Medication Assisted Treatments: How Do They Work?

Medication Assisted Treatments: How Do They Work?

Written by MaggieB, In General, Health, Published On
September 17, 2022
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MAT is a broad term for any program that uses drugs as a secondary measure to treat drug addiction. Also known as pharmacotherapy or medication-assisted therapy, MAT uses specific medications in addition to counseling, support groups, and other traditional methods of managing substance abuse. These treatments aim to reduce the risk of relapse and keep the sober patient long-term. Whether you’re researching your options for managing addiction or supporting someone you love who needs help dealing with alcohol or drug dependency, this guide will give you what you need to know about MAT.

Medication Assisted Treatments: How Do They Work?

  • Naltrexone Therapy:

Naltrexone treats alcohol and opioid dependency. It is also used to treat people with eating disorders, particularly bulimia, who depend on the eating disorder. Naltrexone is an opioid-receptor antagonist. What this means is that it blocks the opioid receptors in the brain. People who abuse opiates, such as heroin, depend on these substances to create feelings of pleasure and to eliminate feelings of pain. Naltrexone blocks the receptors in the brain that the opioids bind to, preventing the person from feeling pleasure from using heroin or any other opioid drug.

  • Disulfiram Therapy:

Disulfiram treats alcohol dependence. When a person drinks alcohol while taking disulfiram, it creates a very unpleasant reaction that usually includes feelings of nausea, vomiting, and headaches.

  • Buprenorphine Therapy:

Buprenorphine treats opioid dependence. It is a synthetic opioid that is more powerful than heroin and morphine. Because of its strength, it is not used as the first line of treatment for opioid addiction. It is usually used as a second line of defense after someone has tried an opioid agonist and been unable to kick their addiction.

  • Vivitrol Therapy:

Vivitrol treats alcohol and opioid dependence. It is a long-lasting injectable drug that blocks the effects of alcohol and opioids for about a month. It’s often used with other forms of addiction treatment, such as therapy, to keep people sober more effectively.

  • Naltrexone/Buprenorphine Therapy:

This combination of naltrexone and buprenorphine. It is used in the treatment of opioid dependence. The combination of these drugs makes it very difficult for someone to misuse their prescription or inject it into a vein for a high.

  • Psychosocial Therapy:

This therapy focuses on the psychological factors and environmental influences contributing to a person’s addiction. It helps patients identify triggers, causes, and patterns in their behavior related to substance abuse and how it affects their mental state and relationships with friends and family.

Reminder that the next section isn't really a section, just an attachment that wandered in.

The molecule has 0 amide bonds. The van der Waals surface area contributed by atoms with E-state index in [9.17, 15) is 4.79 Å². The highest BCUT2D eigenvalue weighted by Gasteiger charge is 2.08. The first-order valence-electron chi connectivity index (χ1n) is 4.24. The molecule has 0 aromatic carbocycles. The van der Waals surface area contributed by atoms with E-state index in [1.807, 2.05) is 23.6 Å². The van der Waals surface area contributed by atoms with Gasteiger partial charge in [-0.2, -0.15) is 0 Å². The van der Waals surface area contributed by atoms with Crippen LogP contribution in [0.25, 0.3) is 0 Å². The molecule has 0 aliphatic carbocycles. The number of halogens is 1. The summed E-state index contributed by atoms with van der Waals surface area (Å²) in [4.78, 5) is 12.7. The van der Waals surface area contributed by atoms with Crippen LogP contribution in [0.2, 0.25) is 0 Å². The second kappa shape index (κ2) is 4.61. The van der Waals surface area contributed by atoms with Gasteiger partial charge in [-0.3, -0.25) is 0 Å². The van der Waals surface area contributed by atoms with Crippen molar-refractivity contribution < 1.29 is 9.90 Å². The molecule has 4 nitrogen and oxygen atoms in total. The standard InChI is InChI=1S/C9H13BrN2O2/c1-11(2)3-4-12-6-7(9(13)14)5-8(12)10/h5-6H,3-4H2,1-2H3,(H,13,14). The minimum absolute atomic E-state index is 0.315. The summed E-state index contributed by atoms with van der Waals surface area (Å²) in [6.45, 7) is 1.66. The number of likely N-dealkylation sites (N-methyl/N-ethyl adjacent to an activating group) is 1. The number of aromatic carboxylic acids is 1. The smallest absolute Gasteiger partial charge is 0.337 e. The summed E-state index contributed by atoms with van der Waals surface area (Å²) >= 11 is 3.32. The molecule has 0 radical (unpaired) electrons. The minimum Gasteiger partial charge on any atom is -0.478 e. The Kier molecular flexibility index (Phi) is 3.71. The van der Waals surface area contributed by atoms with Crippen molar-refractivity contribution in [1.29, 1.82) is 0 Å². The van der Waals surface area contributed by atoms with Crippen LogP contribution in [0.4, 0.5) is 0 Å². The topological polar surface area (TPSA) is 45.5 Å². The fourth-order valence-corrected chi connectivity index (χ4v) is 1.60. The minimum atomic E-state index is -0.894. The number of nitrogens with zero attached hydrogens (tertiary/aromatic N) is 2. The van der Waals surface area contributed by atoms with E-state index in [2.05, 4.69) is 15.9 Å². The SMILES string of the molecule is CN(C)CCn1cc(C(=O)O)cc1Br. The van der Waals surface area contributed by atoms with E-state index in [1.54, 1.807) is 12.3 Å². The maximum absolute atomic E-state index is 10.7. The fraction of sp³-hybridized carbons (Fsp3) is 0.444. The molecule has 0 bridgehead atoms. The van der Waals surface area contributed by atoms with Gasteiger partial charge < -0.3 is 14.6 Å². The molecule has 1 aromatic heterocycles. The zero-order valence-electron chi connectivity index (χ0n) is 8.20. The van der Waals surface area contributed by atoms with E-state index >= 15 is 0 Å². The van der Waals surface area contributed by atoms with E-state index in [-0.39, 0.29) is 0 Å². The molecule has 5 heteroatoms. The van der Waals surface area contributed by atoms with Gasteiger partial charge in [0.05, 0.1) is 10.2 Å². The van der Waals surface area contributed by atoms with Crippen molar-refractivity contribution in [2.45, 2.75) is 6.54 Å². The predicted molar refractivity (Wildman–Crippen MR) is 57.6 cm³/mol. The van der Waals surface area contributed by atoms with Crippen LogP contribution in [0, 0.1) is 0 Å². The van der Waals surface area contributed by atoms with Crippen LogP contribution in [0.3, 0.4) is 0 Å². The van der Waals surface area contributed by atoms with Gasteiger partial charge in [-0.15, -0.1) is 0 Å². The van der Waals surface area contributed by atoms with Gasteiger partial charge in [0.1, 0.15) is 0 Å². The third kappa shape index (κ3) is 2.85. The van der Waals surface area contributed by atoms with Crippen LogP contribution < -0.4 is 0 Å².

Advantages of MAT

  • It can treat addiction to any substance, including hard drugs like heroin, cocaine, and methamphetamine.
  • It can be used to treat addiction to substances without known or reliable cures, such as alcohol and nicotine.
  • It treats the psychological aspects of addiction in addition to the physical symptoms.
  • It can be used in conjunction with other forms of treatment, such as therapy and inpatient programs.
  • It gives the user something tangible to focus on, like taking a daily pill.

Disadvantages of MAT

  • It’s not a cure, so it’s not guaranteed to work.
  • Results vary depending on the drug and the individual.
  • The effects of the drugs may wear off, which can cause the user to withdraw.
  • The drugs are typically long-term treatments, meaning they must be taken indefinitely.
  • Some medications can cause side effects or harm the user’s health.
  • There is a risk of abuse, misuse, and overdose.

Co-occurring Disorders

People diagnosed with addiction and other mental health disorders are often prescribed medications to treat both disorders. These conditions often go hand in hand with addiction. A therapist may recommend medication-assisted treatment for co-occurring disorders to help you achieve and maintain sobriety. If you have a mental health disorder like depression, anxiety, or bipolar disorder, your treatment team will likely recommend antidepressants or mood stabilizers. Sometimes, you may need to be prescribed medications that work with your anti-addiction treatment. The decision to use drugs in addition to your other treatment methods is personal and up to you.

Conclusion

People often have misconceptions about MAT. Some people mistakenly believe that these drugs eliminate addiction when they work to manage it. This treatment has been proven to be effective in treating a variety of substance use disorders. It’s important to remember that these medications are not a cure for addiction. Addiction is a chronic disease that requires long-term treatment and support. Every person is unique, and so is their addiction. It’s essential to explore all the treatment options available and find the one that’s right for you.

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